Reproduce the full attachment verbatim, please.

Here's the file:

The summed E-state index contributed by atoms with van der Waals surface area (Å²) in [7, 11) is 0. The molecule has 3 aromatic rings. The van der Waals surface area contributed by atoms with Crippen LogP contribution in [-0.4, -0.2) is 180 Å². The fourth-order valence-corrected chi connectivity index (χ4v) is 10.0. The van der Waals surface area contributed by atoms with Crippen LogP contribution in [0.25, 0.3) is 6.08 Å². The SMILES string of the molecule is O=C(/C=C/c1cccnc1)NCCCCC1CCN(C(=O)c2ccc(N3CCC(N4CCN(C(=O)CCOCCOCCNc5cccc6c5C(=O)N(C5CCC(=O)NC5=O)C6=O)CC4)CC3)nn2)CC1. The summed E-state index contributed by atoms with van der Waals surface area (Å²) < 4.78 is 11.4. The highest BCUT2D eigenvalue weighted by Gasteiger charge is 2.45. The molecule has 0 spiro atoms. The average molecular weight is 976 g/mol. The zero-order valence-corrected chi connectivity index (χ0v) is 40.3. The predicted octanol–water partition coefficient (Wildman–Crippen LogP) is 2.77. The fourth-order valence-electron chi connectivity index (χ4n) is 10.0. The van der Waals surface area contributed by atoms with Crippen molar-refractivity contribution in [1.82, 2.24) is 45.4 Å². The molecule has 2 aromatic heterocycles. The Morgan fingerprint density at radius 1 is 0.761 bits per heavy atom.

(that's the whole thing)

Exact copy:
The summed E-state index contributed by atoms with van der Waals surface area (Å²) in [7, 11) is 0. The molecule has 3 aromatic rings. The van der Waals surface area contributed by atoms with Crippen LogP contribution in [-0.4, -0.2) is 180 Å². The fourth-order valence-corrected chi connectivity index (χ4v) is 10.0. The van der Waals surface area contributed by atoms with Crippen LogP contribution in [0.25, 0.3) is 6.08 Å². The SMILES string of the molecule is O=C(/C=C/c1cccnc1)NCCCCC1CCN(C(=O)c2ccc(N3CCC(N4CCN(C(=O)CCOCCOCCNc5cccc6c5C(=O)N(C5CCC(=O)NC5=O)C6=O)CC4)CC3)nn2)CC1. The summed E-state index contributed by atoms with van der Waals surface area (Å²) < 4.78 is 11.4. The highest BCUT2D eigenvalue weighted by Gasteiger charge is 2.45. The molecule has 0 spiro atoms. The average molecular weight is 976 g/mol. The zero-order valence-corrected chi connectivity index (χ0v) is 40.3. The predicted octanol–water partition coefficient (Wildman–Crippen LogP) is 2.77. The fourth-order valence-electron chi connectivity index (χ4n) is 10.0. The van der Waals surface area contributed by atoms with Crippen molar-refractivity contribution in [1.82, 2.24) is 45.4 Å². The molecule has 2 aromatic heterocycles. The Morgan fingerprint density at radius 1 is 0.761 bits per heavy atom.